Messe Noire

An anonymously-made French porn film, from 1928, Messe Noir (or, Black Mass, if you prefer the English, also the title of Morrison’s final Batman and Robin issue) is purportedly a real life satanic ritual, which it probably really is not, and to be a recording of the sort of multi-person live sex performances that were not uncommon in that era, in France, which probably rings more true. In whichever case, you’re seeing staged reality, and reality, staged.

And, the mise en scene, costuming, and other design elements, including the domino masks, resemble more than one scene in Morrison’s Batman comics, including Batman RIP and Batman Incorporated.

Population Density and Social Pathology

An article by John B Calhoun, of the National Institute of Mental Health (you’ll recognize this, more likely than not, as the NIMH in The Secret of NIMH), on his experiments with rodents, to model closed, and variably restricted communities and map those findings onto humans and human societies. Dr Calhoun gave us the term, “behavioral sink,” from these experiments, and some genuinely terrifying, enlightening, and sometimes blankly baffling discoveries as rat cities were flooded with food and water, deprived of essentials, and ratios of females and males were staggered.

And, so those cities, so Gotham. This is directly paralleled in the texts, particularly by Professor Pyg, an insane body-mutilating criminal, who also knows there are string-pullers and feed-shoot-controllers above us all.


A beautifully quixotic Decadent novel, by Joris-Karl Huysman, seeking a chord melding the Romantic and Realist, or a Spiritual Naturalism, Là-Bas (aka, Down There or The Damned) is concerned with modern Satanism, the often solitary pursuit of noble and socially-uplifting arts, and how cities build and reify us without our awareness. It is and is not a roman a clef, with characters modeled on real life figures, and others implying they are, without being. A fictive tell-all, damning and examining what, ultimately, are unlikely to be reflective of real, actual concerns or instances.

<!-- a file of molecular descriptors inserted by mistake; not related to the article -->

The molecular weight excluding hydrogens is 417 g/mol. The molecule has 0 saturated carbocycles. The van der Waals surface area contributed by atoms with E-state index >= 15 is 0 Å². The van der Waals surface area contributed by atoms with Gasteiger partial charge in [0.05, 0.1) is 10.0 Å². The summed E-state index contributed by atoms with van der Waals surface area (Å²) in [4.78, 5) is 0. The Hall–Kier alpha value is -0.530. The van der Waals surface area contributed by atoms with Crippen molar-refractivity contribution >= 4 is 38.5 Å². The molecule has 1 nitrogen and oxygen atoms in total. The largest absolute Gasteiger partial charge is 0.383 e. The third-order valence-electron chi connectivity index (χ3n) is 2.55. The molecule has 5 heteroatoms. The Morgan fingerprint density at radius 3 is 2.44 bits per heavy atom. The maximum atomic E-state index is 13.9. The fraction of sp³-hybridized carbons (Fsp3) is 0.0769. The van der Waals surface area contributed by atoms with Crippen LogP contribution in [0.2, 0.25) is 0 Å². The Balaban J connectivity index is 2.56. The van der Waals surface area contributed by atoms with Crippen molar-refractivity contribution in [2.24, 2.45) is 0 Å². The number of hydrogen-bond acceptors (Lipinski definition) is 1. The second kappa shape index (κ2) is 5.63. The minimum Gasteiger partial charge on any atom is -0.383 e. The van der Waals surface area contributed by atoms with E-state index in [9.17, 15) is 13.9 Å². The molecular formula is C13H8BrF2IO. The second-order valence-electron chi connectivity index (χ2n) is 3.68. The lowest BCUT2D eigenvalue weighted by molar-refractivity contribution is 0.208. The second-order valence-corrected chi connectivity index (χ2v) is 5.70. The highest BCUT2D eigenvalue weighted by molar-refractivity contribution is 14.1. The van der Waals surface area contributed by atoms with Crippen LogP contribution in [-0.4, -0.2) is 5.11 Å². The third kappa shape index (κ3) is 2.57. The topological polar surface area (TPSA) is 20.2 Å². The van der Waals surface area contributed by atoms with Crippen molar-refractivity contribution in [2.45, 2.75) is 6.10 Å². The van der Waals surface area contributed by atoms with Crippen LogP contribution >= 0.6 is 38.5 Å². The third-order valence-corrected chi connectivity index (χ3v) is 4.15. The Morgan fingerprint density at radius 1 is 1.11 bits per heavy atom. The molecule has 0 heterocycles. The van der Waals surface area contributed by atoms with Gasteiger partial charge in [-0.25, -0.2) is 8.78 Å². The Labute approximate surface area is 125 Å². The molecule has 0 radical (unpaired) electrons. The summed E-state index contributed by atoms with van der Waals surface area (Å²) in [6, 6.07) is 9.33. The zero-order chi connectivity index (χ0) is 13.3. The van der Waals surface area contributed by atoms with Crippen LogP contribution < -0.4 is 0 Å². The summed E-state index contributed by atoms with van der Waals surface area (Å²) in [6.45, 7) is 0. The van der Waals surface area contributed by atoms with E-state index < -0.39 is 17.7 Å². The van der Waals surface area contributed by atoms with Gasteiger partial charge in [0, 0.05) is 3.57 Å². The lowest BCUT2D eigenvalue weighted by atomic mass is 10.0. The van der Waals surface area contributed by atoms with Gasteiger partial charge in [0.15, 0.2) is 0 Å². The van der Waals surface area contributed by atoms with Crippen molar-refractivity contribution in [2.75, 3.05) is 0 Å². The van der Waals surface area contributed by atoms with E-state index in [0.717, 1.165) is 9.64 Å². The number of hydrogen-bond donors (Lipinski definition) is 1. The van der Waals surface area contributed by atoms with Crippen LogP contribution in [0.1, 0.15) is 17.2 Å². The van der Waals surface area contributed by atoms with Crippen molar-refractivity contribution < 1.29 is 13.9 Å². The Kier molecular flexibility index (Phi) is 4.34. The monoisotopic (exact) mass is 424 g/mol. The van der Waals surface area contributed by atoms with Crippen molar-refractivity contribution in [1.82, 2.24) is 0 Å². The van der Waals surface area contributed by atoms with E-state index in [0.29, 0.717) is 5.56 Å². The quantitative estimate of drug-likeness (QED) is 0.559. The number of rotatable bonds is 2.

The phrase comes into play during Batman RIP, shortly before its own black mass is performed, featuring real relatives of Bruce Wayne masquerading as other relatives, and levels of performative fictions and degrading lies, including that Wayne’s mother was a junkie, his father a sadist, and his actual father a con artist and thief pretending to be a consummate gentleman’s gentleman, Alfred Pennyworth.

Piss Christ

Andres Serrano’s Immersion (Piss Christ), a 40-by-60-inch glossy polyester print of a photograph of a small plastic crucifix submerged in the photographer’s own urine has been a mainstay of praise and scandal since its debut in 1987.

In Morrison’s Bat-epic, it appears in Batman & Son, in parody, as an inverted Godzilla submerged in a gigantic tank of yellowish fluid. A “Piss Godzilla.” As the original has been seen as an attack on Christ/Christianity, and, by Sister Wendy Beckett, as a metaphor for, “what we are doing to Christ,” I suppose Godzilla, as much a pop figure as Jesus or Batman, can be interpreted under similar conditions.

The Red and the Black

The original psychological novel, The Red and the Black, by Stendhal, gives Morrison what may his largest overarching patterning game during his lengthy Batman run. A social satire, the eponymous Red and Black apply to the secular and clerical tensions of the era and protagonist, as well as the colors of the roulette wheel and therefore of chance, but in most clear reality, is probably meant to be eternally open, a naked symbol that can represent, for different audiences at differing times, many meanings and resonances.

In the context of this Batman run, red and black are paired, repeatedly, to establish a pattern that Batman will, in his zeal to solve mysteries and resolve patterns, chase back up through its own self.